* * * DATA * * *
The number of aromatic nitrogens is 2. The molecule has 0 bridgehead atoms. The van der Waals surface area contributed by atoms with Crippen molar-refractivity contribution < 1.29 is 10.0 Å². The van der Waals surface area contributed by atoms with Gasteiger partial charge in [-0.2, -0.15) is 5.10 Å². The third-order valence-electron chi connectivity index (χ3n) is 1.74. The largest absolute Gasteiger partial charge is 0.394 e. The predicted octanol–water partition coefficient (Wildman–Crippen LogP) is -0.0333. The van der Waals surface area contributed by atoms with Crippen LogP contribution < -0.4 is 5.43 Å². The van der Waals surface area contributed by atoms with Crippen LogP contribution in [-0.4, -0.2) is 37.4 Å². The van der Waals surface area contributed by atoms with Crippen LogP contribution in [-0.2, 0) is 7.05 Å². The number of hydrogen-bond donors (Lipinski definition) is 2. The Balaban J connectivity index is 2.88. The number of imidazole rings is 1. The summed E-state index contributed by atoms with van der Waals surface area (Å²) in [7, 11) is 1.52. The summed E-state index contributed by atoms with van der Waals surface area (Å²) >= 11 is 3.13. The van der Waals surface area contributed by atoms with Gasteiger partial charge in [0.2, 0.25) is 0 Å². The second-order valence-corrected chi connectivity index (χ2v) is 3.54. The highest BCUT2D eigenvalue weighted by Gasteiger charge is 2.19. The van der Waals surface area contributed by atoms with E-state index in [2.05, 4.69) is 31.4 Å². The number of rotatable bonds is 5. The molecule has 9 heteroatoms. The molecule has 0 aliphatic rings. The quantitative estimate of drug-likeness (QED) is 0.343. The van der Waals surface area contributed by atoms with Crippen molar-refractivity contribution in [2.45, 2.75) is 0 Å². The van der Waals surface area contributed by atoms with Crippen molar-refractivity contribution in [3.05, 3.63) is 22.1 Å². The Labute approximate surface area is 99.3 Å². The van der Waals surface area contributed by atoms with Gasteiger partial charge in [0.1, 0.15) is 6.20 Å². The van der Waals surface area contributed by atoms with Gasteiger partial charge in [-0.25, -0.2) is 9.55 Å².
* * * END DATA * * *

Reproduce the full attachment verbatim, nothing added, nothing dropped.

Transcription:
The number of aromatic nitrogens is 2. The molecule has 0 bridgehead atoms. The van der Waals surface area contributed by atoms with Crippen molar-refractivity contribution < 1.29 is 10.0 Å². The van der Waals surface area contributed by atoms with Gasteiger partial charge in [-0.2, -0.15) is 5.10 Å². The third-order valence-electron chi connectivity index (χ3n) is 1.74. The largest absolute Gasteiger partial charge is 0.394 e. The predicted octanol–water partition coefficient (Wildman–Crippen LogP) is -0.0333. The van der Waals surface area contributed by atoms with Crippen LogP contribution < -0.4 is 5.43 Å². The van der Waals surface area contributed by atoms with Crippen LogP contribution in [-0.4, -0.2) is 37.4 Å². The van der Waals surface area contributed by atoms with Crippen LogP contribution in [-0.2, 0) is 7.05 Å². The number of hydrogen-bond donors (Lipinski definition) is 2. The Balaban J connectivity index is 2.88. The number of imidazole rings is 1. The summed E-state index contributed by atoms with van der Waals surface area (Å²) in [7, 11) is 1.52. The summed E-state index contributed by atoms with van der Waals surface area (Å²) >= 11 is 3.13. The van der Waals surface area contributed by atoms with Gasteiger partial charge in [0.2, 0.25) is 0 Å². The second-order valence-corrected chi connectivity index (χ2v) is 3.54. The highest BCUT2D eigenvalue weighted by Gasteiger charge is 2.19. The van der Waals surface area contributed by atoms with E-state index in [2.05, 4.69) is 31.4 Å². The number of rotatable bonds is 5. The molecule has 9 heteroatoms. The molecule has 0 aliphatic rings. The quantitative estimate of drug-likeness (QED) is 0.343. The van der Waals surface area contributed by atoms with Crippen molar-refractivity contribution in [2.45, 2.75) is 0 Å². The van der Waals surface area contributed by atoms with Crippen molar-refractivity contribution in [3.05, 3.63) is 22.1 Å². The Labute approximate surface area is 99.3 Å². The van der Waals surface area contributed by atoms with Gasteiger partial charge in [0.1, 0.15) is 6.20 Å². The van der Waals surface area contributed by atoms with Gasteiger partial charge in [-0.25, -0.2) is 9.55 Å².